Jump to content

Heating a 125 gallon tank


quikv6
 Share

Recommended Posts

I will be upgrading my 75 gal tank to a 125 gal in the very near future. I am currently using 2 Aqueon Pro 200W heaters for the 75 gallon, which I am very happy with. (They are the old style with the red/green led in the front, which I like far better). I don't feel 400W will be enough for the 125. Please let me know your thoughts on 2 options I am considering:

1) Add a 3rd 200W Aqueon Pro. (I am able to get an old style, to match the others...symmetry/looks are important to me). I am not thrilled with having 3 heaters, as I was going to add an INKBIRD controller. With the inkbird, I wouldn't want to do more than 2.

2) Start fresh with new heaters. I can get the old Aqueon Pro's in 250W...so I was thinking 2 of those. (500W total). I can also get the new Aqueon Pro's in 300W (so 2 of those), but I hate that style with the light on the knob, and I have had issues with one of that style in the past.

I am not 100% married to the Aqueon Pro's, but I like the all-black, minimal sleek look. Plus, the 2 that I have in the 75 have been rock-solid in maintaining a steady temp, knock on wood.

Thanks in advance for all advice.

  • Like 1
  • Thanks 1
Link to comment
Share on other sites

Thank you for posing this question. I was just searching through the forum for this same info as I am in the same boat - prepping for my 125.

I've been looking at heaters and I was wondering about the preset 78 degree heaters. Wondering if they would be a better option?

Specifically I was looking at the Aqueon preset - 200 watt for 75 gallon - 2 would only cost about $35 for the pair. BUT that would preclude you from being able to raise the temp for illness treatment. Unless you kept a 3rd on hand for the need.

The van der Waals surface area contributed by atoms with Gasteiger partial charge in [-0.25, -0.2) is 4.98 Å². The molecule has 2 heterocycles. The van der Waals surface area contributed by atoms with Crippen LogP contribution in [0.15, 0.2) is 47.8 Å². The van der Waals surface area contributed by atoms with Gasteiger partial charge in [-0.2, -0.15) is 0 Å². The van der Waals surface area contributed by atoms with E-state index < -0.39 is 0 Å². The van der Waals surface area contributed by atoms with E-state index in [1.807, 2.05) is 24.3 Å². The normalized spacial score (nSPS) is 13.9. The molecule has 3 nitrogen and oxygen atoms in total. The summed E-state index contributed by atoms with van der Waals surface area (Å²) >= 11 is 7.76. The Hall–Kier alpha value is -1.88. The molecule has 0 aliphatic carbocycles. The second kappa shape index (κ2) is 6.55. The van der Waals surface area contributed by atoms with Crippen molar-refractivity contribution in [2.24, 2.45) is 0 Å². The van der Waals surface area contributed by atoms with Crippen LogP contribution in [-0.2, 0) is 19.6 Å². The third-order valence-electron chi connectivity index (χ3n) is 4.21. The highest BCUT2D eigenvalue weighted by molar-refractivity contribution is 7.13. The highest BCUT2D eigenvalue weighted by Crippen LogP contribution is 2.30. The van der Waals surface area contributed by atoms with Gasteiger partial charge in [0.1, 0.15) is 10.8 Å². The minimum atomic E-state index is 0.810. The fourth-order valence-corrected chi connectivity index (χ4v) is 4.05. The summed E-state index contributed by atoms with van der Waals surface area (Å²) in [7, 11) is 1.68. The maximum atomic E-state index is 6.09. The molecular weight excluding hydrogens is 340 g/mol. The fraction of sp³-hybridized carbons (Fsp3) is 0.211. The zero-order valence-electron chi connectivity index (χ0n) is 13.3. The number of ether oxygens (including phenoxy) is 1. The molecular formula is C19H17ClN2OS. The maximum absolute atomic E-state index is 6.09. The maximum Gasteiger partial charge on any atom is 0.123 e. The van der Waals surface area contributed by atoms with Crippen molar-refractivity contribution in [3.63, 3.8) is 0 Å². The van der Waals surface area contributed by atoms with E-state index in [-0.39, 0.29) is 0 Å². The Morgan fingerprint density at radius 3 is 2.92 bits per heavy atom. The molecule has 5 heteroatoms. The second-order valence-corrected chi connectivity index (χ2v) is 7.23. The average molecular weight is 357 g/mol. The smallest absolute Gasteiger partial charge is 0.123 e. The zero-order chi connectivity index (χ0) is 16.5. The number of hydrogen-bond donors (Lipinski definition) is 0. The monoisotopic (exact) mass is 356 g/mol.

Has anyone tried these preset heaters?

 

Link to comment
Share on other sites

13 minutes ago, braids said:

Thank you for posing this question. I was just searching through the forum for this same info as I am in the same boat - prepping for my 125.

I've been looking at heaters and I was wondering about the preset 78 degree heaters. Wondering if they would be a better option?

Specifically I was looking at the Aqueon preset - 200 watt for 75 gallon - 2 would only cost about $35 for the pair. BUT that would preclude you from being able to raise the temp for illness treatment. Unless you kept a 3rd on hand for the need.

Has anyone tried these preset heaters?

 

I have that one for my 45-gal. It keeps it at about 76-77, about 8 degrees above room temp. I also have spares as I've heard they're not the most reliable. I bought a Fluval adjustable heater for my new tank, as the danios prefer it 70-75. 

Link to comment
Share on other sites

I wish someone would make a heater that is more like a stock tank deicer - all metal - plastic encased if need be. And one that had a +/- of a couple degrees. Fish, like people, don't naturally live in a constant exact temp. That would avoid the constant on/off cycling. Cut our electric bills a little, ease off on the wear and tear of the heaters, and in my opinion provide a more natural temperature fluctuation. Cory spoke about a lot of this in a video about heaters.  I 100% agree with what he was saying.